ALEX COUWENBERG & KARL BENJAMIN: Influence, Divergence & the Evolution of an Idea
Karl Benjamin’s work signaled a new aesthetic sensibility in abstract painting in Los Angeles. Benjamin first gained visibility for his exhibition "Four Abstract Classicists," a 1959 exhibition at the Los Angeles County Museum of Art in which the term "hard-edge" was coined to describe the new nonobjective painting. At once intuitive and systematic, Benjamin is, in the words of critic Christopher Knight, "a colorist of great wit and inventiveness."
Benjamin’s aesthetic proceeded to influence the next generation of Los Angeles area painters, perhaps none more so than Alex Couwenberg. This exhibition explores those influences, and how Couwenberg’s work has evolved and diverged as his work has matured. Mat Gleason has written, “Couwenberg uses the forms and colors of Eames-era design and hard-edge masterpieces as points of departure for masterful abstractions that develop counterintuitive ideas.”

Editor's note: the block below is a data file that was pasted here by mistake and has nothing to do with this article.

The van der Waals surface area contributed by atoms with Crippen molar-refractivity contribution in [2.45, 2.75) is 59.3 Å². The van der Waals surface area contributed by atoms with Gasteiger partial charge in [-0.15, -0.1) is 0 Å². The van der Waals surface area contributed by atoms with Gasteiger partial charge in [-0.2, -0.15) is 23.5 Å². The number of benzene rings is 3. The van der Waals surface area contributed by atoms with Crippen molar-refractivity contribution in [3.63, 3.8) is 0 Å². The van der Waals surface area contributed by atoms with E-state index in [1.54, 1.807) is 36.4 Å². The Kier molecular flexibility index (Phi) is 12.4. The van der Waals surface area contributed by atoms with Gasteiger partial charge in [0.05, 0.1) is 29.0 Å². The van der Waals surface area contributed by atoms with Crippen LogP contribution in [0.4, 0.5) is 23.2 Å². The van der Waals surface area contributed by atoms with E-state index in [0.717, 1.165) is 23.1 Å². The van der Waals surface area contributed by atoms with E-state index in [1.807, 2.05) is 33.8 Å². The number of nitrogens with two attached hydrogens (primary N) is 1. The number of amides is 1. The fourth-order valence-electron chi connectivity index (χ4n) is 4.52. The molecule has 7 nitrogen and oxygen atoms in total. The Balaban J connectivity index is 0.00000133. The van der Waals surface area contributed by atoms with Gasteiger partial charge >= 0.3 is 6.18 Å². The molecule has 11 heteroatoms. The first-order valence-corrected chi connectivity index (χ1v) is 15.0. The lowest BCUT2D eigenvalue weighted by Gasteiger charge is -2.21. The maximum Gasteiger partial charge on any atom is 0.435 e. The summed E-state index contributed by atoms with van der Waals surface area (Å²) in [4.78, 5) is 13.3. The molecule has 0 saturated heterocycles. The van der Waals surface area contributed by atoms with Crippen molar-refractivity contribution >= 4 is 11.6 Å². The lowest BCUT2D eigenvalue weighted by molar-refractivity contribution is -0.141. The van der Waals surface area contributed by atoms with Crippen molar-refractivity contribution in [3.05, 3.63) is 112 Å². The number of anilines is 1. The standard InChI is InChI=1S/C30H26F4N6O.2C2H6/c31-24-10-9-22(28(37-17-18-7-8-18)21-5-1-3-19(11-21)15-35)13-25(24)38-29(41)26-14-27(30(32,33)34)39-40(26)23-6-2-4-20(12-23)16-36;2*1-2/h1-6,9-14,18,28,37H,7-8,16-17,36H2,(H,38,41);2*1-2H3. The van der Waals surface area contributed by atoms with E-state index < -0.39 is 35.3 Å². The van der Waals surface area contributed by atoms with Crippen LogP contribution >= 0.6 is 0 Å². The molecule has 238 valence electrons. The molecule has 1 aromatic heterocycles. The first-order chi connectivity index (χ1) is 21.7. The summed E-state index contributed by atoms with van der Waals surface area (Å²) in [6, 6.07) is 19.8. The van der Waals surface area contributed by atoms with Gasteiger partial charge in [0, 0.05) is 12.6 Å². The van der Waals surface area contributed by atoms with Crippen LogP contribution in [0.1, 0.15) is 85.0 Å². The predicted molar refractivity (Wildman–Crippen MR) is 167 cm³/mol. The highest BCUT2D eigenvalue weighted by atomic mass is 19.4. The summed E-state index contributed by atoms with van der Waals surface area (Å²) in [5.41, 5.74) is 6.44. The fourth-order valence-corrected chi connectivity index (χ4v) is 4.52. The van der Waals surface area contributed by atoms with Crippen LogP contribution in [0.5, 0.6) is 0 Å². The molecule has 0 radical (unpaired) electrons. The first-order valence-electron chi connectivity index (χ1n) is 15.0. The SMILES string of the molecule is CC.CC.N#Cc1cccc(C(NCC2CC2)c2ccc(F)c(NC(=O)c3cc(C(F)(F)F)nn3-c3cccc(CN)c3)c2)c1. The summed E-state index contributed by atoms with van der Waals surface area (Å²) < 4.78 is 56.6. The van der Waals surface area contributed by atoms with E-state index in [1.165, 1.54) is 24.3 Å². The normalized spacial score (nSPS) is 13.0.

Related Museum Exhibitions:
Huntington Library, Art Collections and Botanical Gardens: The House that Sam built: Sam Maloof and Art in the Pomona Valley 1945-1985
Related Gallery Exhibitions:
Louis Stern Fine Arts: Karl Benjamin and the Evolution of Abstraction 1950-1